The role of natural antioxidant compounds on female infertility prevention
Infertility, defined as the failure to conceive a pregnancy after a year or more of regular unprotected sexual intercourse, concerns almost 50 million of couples in the world (WHO, 2020).
With the prevalence of female infertility increasing yearly, it has become a global health issue. One of the main mediators of this condition is oxidative stress: it causes various reproductive pathologies in women such as endometriosis, preeclampsia, spontaneous abortion and unexplained infertility.
This article describes the main elements of a review conducted by an Indian team regarding the effectiveness of various natural antioxidant compounds found in fruits and vegetables – vitamins, carotenoids and polyphenols – in improving female fertility.
Association between infertility and oxidative stress
Oxidative stress is considered as one of the major factors involved in the initiation of reproductive pathologies of females (Agarwal et al., 2006), such as preeclampsia, recurrent pregnancy loss, embryonic resorption, intrauterine growth restriction, and fetal death (Gupta et al., 2007). Oxidative stress is caused by mechanisms internal and external to the body:
- Endogenous sources : Oocytes, inflammation, ageing, excessive exercice…
- Exogenous sources : toxins, radiations, heavy metals, drugs, smoking… (figure 1)
Natural antioxidant compounds found in fruit and vegetables
An antioxidant may be defined as a molecule having the propensity to neutralize or inhibit the free radical reactions and thus, delay or prevent cellular damage.
Natural antioxidant compounds found in fruit and vegetables can be broadly divided into three groups:
– Vitamin C is commonly found in fresh vegetables and fruits, particularly in citrus fruits. Ascorbic acid mainly has three natural functions of specific interest for reproduction, which depend on its reducing power: it is necessary for collagen synthesis, for peptide and steroid hormone synthesis, and for prevention of oxidation of biological molecules.
– Vitamin E: Food like green vegetables, vegetable oil, kiwi fruits, and nuts such as almonds, walnuts, etc. are high in vitamin E. Apart from the various functions it performs in the body, vitamin E is primarily essential to maintain the normal fertility potential of both human and livestock species. In fact, it was first recognized as the critical dietary factor for the reproductive potential of both male and female rats (Evans et al., 1922; Putman et al., 1987).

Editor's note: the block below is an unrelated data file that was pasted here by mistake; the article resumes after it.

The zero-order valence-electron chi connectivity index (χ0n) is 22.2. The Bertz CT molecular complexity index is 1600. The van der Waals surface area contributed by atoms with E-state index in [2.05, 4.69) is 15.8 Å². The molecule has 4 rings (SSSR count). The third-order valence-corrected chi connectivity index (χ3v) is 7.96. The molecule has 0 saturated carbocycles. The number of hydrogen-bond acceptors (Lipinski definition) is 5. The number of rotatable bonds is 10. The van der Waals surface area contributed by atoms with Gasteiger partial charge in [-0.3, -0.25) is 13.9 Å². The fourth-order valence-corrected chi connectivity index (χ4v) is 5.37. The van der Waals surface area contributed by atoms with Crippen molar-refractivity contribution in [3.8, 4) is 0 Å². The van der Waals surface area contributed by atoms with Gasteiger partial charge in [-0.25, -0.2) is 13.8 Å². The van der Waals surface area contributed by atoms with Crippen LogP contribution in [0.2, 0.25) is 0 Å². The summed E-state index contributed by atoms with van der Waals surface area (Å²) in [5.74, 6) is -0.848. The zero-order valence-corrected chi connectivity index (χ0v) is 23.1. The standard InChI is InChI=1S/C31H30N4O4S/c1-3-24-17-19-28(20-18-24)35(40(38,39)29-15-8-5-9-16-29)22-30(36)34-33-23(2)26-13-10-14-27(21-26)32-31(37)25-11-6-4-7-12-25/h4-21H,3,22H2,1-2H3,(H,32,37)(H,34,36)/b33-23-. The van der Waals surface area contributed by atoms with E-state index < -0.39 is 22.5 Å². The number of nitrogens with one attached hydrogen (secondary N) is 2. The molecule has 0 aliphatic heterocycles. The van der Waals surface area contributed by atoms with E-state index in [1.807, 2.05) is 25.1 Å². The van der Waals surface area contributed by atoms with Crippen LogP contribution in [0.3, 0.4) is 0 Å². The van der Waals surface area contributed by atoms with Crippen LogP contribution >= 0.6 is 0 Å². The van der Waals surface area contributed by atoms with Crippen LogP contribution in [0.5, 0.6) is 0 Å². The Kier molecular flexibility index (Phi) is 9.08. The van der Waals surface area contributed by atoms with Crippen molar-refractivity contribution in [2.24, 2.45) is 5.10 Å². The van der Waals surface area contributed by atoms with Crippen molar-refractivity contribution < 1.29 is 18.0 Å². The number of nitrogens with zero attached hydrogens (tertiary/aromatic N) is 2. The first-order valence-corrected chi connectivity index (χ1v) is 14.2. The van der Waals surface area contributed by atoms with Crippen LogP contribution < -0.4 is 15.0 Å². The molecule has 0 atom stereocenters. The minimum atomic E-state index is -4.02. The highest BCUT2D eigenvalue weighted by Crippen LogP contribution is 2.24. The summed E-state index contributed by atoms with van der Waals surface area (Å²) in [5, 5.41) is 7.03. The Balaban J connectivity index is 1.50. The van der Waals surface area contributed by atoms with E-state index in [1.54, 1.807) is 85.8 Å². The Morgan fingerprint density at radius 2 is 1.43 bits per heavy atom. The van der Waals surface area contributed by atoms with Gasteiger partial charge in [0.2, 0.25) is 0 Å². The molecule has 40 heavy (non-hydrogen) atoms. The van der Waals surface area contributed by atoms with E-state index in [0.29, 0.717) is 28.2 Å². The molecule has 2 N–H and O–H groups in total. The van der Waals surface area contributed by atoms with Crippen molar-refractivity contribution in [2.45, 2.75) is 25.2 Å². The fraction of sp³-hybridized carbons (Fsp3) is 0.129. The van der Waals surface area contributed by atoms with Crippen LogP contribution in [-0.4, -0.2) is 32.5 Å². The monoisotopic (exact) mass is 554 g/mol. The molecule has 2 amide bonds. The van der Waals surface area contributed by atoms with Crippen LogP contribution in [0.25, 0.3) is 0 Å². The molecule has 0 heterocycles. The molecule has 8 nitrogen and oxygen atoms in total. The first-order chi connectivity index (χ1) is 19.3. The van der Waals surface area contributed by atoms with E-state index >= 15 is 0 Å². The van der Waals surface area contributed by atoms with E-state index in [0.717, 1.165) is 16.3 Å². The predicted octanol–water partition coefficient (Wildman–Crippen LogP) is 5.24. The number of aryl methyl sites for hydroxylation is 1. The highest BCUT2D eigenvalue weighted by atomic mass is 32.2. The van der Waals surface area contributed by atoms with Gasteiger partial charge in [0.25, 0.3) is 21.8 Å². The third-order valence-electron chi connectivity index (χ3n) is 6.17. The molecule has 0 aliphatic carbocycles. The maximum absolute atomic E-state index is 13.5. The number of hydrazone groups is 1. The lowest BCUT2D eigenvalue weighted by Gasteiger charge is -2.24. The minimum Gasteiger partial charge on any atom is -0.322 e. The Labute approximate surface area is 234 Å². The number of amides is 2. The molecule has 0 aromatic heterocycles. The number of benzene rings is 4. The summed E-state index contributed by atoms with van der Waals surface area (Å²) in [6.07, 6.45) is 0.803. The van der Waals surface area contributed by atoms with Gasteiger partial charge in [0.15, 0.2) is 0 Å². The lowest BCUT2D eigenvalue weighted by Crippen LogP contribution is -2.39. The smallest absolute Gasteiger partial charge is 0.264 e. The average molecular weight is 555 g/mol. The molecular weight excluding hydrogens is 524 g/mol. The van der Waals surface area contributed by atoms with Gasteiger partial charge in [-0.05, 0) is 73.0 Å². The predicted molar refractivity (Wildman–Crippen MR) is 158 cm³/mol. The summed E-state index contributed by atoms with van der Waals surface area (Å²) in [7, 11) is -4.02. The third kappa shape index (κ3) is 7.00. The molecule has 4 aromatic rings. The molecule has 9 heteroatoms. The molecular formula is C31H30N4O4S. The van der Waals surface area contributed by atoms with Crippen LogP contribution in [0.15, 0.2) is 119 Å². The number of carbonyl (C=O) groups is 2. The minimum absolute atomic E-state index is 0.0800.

– Vitamin A plays an important role in the reproduction of females including steroidogenesis, follicular growth, and oocyte and embryo development (Gad et al., 2018).
- Carotenoids are pigments naturally found in red or dark green and yellow fruits and vegetables. There are some carotenoids (α- and β-carotene, β-cryptoxanthin) which can be converted into vitamin A in humans and, thus, aid in providing this essential vitamin to the body. Women with spontaneous preterm birth defects have been found to have a lower concentration of carotenoids in the serum, while elevated serum concentrations of α- and β-carotene, α- and βcryptoxanthin, and lycopene reduce premature birth risk (Kramer et al., 2009). Consumption of a diet containing fruits and vegetables rich in carotenoids has also been documented in preventing premature birth (Englund-Ogge et al., 2014).
- Phenolic compounds are found in various plant-based food such as vegetables, fruits, chocolate, nuts, wine, tea, and coffee. Studies related to the effects of dietary polyphenol consumption on reproductive health of humans are limited and show inconsistent results. However, based on the accumulated evidence from in vitro and in vivo animal studies, along with few human studies in various contexts, some researchers may believe that polyphenols have potential health benefit on human reproduction (Ly et al., 2015).
Numerous studies in animals and humans have shown a decrease in the levels of oxidative stress markers after consumption of vegetables and fruits or antioxidant supplements.
Other studies show that low intake of antioxidant sources such as fruits and vegetables by females seems to increase their risk to endometriosis, one of the causative factors for female infertility (Parazzini et al., 2004).
Larger well-designed, dose–response studies in humans are further warranted to incorporate natural antioxidant compounds into the clinical management of female infertility.
- 372 publications were included in the original publication
- Natural antioxidant compounds found in fruits, vegetables, and other dietary sources, alone or in combination with other antioxidants, were found to be effective in ameliorating the oxidative stress-mediated infertility problems in both natural and assisted reproductive settings.
- Although optimum levels of natural antioxidants have shown favorable results, however, their excessive intake may have adverse health impacts.
Based on : Bhardwaj JK, et al. Ameliorating Effects of Natural Antioxidant Compounds on Female Infertility: a Review. Reprod Sci. 2021 May;28(5):1227-1256.